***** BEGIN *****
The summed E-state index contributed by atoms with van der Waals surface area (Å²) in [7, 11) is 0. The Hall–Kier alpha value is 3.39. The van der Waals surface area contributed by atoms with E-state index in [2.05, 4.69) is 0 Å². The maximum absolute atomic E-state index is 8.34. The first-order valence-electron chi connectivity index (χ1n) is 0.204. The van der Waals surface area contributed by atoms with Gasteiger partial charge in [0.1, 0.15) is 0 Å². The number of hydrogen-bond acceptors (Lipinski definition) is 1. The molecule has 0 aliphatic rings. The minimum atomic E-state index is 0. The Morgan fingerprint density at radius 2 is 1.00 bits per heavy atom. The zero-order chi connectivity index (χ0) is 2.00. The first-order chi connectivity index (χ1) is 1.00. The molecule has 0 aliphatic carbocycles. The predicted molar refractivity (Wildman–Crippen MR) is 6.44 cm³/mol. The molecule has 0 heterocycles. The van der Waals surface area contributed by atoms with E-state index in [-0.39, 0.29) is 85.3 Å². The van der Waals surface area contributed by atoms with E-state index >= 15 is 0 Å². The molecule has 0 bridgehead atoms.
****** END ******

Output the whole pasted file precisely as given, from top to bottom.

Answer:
The summed E-state index contributed by atoms with van der Waals surface area (Å²) in [7, 11) is 0. The Hall–Kier alpha value is 3.39. The van der Waals surface area contributed by atoms with E-state index in [2.05, 4.69) is 0 Å². The maximum absolute atomic E-state index is 8.34. The first-order valence-electron chi connectivity index (χ1n) is 0.204. The van der Waals surface area contributed by atoms with Gasteiger partial charge in [0.1, 0.15) is 0 Å². The number of hydrogen-bond acceptors (Lipinski definition) is 1. The molecule has 0 aliphatic rings. The minimum atomic E-state index is 0. The Morgan fingerprint density at radius 2 is 1.00 bits per heavy atom. The zero-order chi connectivity index (χ0) is 2.00. The first-order chi connectivity index (χ1) is 1.00. The molecule has 0 aliphatic carbocycles. The predicted molar refractivity (Wildman–Crippen MR) is 6.44 cm³/mol. The molecule has 0 heterocycles. The van der Waals surface area contributed by atoms with E-state index in [-0.39, 0.29) is 85.3 Å². The van der Waals surface area contributed by atoms with E-state index >= 15 is 0 Å². The molecule has 0 bridgehead atoms.